A Japanese government panel says it would take at least 30 years to safely close the tsunami-hobbled Fukushima Dai-ichi nuclear power plant, even as the facility continues to leak radioactivity, though at a reduced rate than earlier and is believed to be more stable.
In March, the plant was hit by a tsunami and earthquakes, in the worst accident since Chernobyl in 1986, which led to meltdowns and explosions that released radioactive material. Tens of thousands of people had to flee the area.
Though the plant, around 150 miles to the northeast of Tokyo, is now relatively stable, according to an expert panel named by Japan's Atomic Energy Commission, it is likely to take 30 years or more to safely decommission it. The panel's projections are contained in the draft of a report to be completed by the end of the year. The draft has been posted on the commission's website.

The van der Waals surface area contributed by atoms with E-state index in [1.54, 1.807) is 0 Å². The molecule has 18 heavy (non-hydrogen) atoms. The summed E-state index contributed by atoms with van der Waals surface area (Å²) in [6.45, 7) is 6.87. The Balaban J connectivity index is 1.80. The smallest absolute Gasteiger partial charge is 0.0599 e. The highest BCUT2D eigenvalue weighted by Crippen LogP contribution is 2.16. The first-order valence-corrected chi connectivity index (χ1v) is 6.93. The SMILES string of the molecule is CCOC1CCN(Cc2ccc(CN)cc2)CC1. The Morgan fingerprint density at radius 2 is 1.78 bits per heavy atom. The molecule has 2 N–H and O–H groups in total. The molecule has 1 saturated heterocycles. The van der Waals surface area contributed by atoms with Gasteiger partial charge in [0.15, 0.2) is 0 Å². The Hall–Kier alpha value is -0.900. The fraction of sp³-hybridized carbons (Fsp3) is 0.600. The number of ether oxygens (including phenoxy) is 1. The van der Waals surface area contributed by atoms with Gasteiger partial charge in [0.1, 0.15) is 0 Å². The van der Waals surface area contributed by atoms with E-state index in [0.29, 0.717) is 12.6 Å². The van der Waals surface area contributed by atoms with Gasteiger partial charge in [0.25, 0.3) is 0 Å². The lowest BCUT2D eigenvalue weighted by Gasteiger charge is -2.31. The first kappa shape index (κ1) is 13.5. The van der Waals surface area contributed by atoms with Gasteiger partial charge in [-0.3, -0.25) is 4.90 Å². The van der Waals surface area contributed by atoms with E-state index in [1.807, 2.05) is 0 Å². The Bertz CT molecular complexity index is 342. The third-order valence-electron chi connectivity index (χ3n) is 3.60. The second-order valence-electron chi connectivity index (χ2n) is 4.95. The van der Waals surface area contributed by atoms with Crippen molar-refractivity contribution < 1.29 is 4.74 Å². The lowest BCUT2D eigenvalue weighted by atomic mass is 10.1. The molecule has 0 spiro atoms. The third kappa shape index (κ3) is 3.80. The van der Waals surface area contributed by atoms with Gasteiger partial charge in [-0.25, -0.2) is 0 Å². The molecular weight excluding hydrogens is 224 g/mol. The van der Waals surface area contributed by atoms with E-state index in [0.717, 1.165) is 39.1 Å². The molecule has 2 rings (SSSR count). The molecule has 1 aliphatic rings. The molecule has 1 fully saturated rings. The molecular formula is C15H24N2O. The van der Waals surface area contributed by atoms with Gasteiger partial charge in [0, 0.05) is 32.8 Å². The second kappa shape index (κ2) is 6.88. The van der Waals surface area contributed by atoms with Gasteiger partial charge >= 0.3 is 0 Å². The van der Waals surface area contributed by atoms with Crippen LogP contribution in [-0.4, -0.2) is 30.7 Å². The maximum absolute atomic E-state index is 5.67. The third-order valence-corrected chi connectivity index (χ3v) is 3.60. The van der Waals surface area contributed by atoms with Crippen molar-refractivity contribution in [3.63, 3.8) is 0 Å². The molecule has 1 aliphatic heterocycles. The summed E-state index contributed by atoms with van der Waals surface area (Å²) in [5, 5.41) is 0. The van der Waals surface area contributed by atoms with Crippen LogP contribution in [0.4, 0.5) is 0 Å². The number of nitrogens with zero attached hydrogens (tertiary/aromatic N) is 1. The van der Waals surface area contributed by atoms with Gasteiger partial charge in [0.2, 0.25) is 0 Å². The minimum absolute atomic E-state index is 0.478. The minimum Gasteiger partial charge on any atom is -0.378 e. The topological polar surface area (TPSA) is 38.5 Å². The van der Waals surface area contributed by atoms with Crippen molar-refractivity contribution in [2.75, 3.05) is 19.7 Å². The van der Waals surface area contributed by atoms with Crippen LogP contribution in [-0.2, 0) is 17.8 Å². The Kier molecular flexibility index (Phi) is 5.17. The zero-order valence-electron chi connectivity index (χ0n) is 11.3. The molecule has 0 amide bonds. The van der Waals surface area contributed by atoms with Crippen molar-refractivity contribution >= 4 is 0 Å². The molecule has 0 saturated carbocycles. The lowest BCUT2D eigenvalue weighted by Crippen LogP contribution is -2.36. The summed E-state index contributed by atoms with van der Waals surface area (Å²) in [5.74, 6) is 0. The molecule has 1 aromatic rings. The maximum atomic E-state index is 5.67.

Meanwhile, plant workers continue to struggle to contain radiation leakage from the plant, although the amount is far less than before.
According to the panel, it took 10 years for the removal of nuclear fuel after the 1979 Three Mile Island accident in the US, and suggested that the process at Fukushima would be much more complicated and long drawn.
The process would also be more expensive and according to a report Saturday in the Japanese newspaper Yomiuri, which said independent experts have pegged the costs at more than ¥1.5 trillion.